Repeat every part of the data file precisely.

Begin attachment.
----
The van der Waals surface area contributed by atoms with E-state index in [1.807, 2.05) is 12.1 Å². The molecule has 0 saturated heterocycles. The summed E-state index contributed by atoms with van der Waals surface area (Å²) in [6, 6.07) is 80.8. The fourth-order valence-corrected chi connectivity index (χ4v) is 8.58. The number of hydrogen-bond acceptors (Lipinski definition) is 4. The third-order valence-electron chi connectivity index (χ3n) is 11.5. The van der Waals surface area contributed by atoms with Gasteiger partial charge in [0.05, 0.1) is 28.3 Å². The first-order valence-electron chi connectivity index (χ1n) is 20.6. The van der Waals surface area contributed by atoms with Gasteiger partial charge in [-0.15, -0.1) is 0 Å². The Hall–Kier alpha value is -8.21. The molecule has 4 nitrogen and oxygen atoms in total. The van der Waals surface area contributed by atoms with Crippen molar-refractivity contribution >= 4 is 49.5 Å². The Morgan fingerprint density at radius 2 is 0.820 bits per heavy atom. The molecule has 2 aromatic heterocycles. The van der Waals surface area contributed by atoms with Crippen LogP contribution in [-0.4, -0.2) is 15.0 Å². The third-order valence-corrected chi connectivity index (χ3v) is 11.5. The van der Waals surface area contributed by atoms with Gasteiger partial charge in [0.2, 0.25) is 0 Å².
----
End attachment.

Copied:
The van der Waals surface area contributed by atoms with E-state index in [1.807, 2.05) is 12.1 Å². The molecule has 0 saturated heterocycles. The summed E-state index contributed by atoms with van der Waals surface area (Å²) in [6, 6.07) is 80.8. The fourth-order valence-corrected chi connectivity index (χ4v) is 8.58. The number of hydrogen-bond acceptors (Lipinski definition) is 4. The third-order valence-electron chi connectivity index (χ3n) is 11.5. The van der Waals surface area contributed by atoms with Gasteiger partial charge in [0.05, 0.1) is 28.3 Å². The first-order valence-electron chi connectivity index (χ1n) is 20.6. The van der Waals surface area contributed by atoms with Gasteiger partial charge in [-0.15, -0.1) is 0 Å². The Hall–Kier alpha value is -8.21. The molecule has 4 nitrogen and oxygen atoms in total. The van der Waals surface area contributed by atoms with Crippen molar-refractivity contribution >= 4 is 49.5 Å². The Morgan fingerprint density at radius 2 is 0.820 bits per heavy atom. The molecule has 2 aromatic heterocycles. The van der Waals surface area contributed by atoms with Crippen LogP contribution in [-0.4, -0.2) is 15.0 Å². The third-order valence-corrected chi connectivity index (χ3v) is 11.5. The van der Waals surface area contributed by atoms with Gasteiger partial charge in [0.2, 0.25) is 0 Å².